Gavin Newsom has promised to hire 250 new police officers this year. Oakland Mayor Ron Dellums says he'll add at least 70. Richmond is trying to hire 45 more officers. Governor Arnold Schwarzenegger's budget calls for 120 more California Highway Patrol officers. East Palo Alto is hiring. San Jose is hiring.
With so many Bay Area police departments in need of new blood, can Newsom and other Bay Area mayors keep their promises to boost staffing? Lieutenant Mark Gagan of the Richmond PD says the situation is stark: "We're actively in competition with San Francisco, with Oakland. ... We're all drawing from the same pool of candidates."
And it isn't a very large pool. Apparently, young people these days aren't interested in careers in fields where dying of unnatural causes is an occupational hazard (just ask military recruiters). "They've got 11,000 vacancies for police officers in the state of California, and nobody wants to be cops," says Gary Delagnes, president of the San Francisco Police Officers Association.
When local cities do find good candidates, those recruits have learned to think of themselves as free agents who can be every bit as demanding as Barry Bonds. And they're entitled to. "I've got story after story of 22-year-olds telling police captains, 'You need to make me your best offer,' and they get it," says Bill Naber of the public safety research and consulting company Naber Technical Enterprises.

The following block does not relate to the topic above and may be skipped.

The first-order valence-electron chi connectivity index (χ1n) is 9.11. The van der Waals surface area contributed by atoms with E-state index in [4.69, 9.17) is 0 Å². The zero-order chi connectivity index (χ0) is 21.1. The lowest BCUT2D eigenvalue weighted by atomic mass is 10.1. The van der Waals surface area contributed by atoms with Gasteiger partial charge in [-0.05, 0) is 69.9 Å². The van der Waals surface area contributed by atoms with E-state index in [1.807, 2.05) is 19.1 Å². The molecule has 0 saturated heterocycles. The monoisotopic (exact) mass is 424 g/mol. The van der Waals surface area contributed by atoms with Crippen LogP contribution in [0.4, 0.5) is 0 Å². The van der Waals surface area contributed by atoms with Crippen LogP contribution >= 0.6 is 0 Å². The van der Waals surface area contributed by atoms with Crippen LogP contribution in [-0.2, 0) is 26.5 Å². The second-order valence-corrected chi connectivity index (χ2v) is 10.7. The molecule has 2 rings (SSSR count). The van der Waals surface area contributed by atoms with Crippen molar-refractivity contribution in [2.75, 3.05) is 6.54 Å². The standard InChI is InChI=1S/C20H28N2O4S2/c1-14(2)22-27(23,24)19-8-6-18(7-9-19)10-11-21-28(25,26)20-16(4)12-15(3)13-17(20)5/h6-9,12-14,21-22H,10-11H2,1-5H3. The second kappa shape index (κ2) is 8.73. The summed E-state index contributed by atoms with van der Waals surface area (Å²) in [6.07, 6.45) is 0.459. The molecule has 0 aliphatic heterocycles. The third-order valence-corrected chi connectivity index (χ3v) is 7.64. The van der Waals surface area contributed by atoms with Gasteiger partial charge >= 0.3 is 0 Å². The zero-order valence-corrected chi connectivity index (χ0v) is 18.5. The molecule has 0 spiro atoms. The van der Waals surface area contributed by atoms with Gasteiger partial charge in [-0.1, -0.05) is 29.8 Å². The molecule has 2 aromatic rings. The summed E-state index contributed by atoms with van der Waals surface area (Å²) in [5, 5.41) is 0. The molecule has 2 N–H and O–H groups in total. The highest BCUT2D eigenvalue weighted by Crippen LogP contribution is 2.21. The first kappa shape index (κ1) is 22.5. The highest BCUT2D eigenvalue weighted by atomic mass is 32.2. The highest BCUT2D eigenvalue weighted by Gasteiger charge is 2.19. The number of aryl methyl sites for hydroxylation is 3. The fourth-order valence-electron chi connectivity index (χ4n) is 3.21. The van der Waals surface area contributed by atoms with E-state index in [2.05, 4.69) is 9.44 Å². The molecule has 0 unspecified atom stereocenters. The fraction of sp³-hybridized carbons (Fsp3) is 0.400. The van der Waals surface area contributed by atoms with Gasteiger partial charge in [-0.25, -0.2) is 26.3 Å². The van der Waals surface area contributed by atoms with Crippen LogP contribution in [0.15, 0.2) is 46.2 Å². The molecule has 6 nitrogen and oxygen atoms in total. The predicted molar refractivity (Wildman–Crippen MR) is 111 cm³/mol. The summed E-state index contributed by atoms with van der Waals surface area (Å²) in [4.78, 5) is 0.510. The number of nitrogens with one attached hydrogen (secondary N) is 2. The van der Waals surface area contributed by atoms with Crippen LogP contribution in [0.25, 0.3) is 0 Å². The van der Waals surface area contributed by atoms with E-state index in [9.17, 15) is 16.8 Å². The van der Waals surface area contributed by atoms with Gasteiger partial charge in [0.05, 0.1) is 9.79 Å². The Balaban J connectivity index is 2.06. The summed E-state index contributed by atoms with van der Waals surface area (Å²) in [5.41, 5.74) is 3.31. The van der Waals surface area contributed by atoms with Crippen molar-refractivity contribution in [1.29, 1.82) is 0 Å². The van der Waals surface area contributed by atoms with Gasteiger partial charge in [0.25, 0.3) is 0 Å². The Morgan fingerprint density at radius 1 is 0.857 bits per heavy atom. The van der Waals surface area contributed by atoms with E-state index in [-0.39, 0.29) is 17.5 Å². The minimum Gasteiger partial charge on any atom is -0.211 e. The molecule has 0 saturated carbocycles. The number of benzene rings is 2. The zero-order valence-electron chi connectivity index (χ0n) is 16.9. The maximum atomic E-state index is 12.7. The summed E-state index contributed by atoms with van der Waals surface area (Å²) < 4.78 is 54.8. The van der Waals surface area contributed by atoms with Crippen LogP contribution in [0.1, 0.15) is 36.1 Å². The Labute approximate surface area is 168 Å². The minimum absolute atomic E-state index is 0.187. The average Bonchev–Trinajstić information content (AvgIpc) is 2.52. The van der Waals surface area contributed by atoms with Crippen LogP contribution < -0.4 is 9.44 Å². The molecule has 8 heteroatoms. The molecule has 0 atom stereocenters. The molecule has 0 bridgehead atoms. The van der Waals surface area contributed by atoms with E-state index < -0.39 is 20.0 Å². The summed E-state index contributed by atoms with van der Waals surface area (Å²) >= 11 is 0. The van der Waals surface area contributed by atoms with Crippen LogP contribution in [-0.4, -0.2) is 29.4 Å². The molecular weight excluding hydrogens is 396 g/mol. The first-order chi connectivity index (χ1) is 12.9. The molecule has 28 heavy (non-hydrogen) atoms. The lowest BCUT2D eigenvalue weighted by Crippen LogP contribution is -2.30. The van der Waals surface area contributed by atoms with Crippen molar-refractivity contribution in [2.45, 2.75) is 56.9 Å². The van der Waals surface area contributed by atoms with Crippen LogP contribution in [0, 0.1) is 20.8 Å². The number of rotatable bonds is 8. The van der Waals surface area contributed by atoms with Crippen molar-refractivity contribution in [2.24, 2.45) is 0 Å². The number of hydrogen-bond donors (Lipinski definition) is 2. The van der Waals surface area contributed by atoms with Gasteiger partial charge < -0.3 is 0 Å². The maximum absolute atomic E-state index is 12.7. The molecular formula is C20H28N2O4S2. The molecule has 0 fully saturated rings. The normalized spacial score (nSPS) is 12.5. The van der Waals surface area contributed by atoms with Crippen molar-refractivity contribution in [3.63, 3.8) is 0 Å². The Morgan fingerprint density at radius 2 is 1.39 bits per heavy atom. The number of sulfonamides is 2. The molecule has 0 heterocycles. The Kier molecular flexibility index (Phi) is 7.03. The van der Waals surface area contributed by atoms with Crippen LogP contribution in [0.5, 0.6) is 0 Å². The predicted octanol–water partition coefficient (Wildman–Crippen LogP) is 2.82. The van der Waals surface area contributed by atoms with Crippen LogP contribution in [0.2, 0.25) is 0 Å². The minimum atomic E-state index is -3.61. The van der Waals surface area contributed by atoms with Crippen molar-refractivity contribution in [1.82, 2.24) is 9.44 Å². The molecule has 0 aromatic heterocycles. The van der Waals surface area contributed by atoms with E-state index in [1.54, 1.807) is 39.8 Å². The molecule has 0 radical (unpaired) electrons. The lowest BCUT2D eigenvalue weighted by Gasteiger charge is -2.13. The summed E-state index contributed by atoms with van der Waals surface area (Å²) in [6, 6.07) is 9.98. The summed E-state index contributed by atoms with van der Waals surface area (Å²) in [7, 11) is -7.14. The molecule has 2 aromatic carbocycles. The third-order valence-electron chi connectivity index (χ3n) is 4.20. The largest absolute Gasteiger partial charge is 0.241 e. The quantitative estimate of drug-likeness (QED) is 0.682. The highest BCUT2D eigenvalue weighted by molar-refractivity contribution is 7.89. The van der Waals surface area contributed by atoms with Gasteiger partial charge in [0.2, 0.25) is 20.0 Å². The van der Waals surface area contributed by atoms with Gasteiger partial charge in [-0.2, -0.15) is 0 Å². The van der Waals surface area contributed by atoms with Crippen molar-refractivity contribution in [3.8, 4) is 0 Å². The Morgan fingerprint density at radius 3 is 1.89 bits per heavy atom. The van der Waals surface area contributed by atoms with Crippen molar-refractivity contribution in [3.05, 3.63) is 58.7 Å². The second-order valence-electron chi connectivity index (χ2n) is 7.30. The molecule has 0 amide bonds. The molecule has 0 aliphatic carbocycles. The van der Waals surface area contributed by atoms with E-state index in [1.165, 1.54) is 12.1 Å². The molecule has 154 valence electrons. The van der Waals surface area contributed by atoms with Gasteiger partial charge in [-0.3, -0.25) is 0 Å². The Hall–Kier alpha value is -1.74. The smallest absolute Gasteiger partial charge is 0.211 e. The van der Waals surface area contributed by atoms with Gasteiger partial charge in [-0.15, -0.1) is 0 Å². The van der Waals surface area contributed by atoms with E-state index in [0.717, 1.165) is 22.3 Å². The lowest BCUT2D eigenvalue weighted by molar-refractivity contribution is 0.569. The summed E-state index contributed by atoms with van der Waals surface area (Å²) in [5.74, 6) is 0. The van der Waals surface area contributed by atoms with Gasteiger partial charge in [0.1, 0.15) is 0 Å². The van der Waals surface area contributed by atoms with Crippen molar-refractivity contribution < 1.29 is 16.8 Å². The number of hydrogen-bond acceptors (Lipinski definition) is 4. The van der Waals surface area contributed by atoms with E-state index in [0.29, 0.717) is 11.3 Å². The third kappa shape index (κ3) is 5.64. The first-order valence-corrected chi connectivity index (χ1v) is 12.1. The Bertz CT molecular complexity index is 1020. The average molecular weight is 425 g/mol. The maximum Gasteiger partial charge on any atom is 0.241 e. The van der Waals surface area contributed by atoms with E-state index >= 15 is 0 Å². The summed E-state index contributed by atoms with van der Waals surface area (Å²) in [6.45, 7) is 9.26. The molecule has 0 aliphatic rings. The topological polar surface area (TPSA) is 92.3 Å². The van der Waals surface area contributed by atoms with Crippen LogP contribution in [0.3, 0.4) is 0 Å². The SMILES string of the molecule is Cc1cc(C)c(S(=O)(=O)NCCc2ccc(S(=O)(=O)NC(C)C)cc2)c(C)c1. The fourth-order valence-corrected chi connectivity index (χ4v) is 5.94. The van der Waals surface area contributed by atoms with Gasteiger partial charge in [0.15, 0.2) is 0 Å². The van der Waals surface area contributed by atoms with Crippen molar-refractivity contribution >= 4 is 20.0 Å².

Unless the Iraq war ends any time soon, the police staff shortage is likely to continue, so many cities are developing aggressive strategies. Oakland is targeting community college graduates and promising to put them on a fast track through the academy. Delagnes says he particularly admires the way Oakland recruiters can tell candidates in mere weeks if they're eligible; in San Francisco, the process can take six months, in which time another municipality (like Oakland) might have snapped them up.
Despite Newsom's promises to beef up the police force, San Francisco doesn't seem to have a plan like Oakland's. A ballot measure, Prop. B, would allow officers to stay on longer instead of retiring. But when it comes to bringing in new faces, Delagnes says San Francisco still lags behind others: "Other cities have figured it out and are recruiting aggressively. We're still figuring it out."
Worse for San Francisco, he adds, is that it's perceived as an anti-police city, and qualified candidates who have a choice often don't want to come here.
David Miree, a Newsom spokesman, says he's unaware of any strategies the mayor has in mind for meeting his recruitment goals, "but I'm sure we'll get back to you with details on that."
We're expecting the war to end first.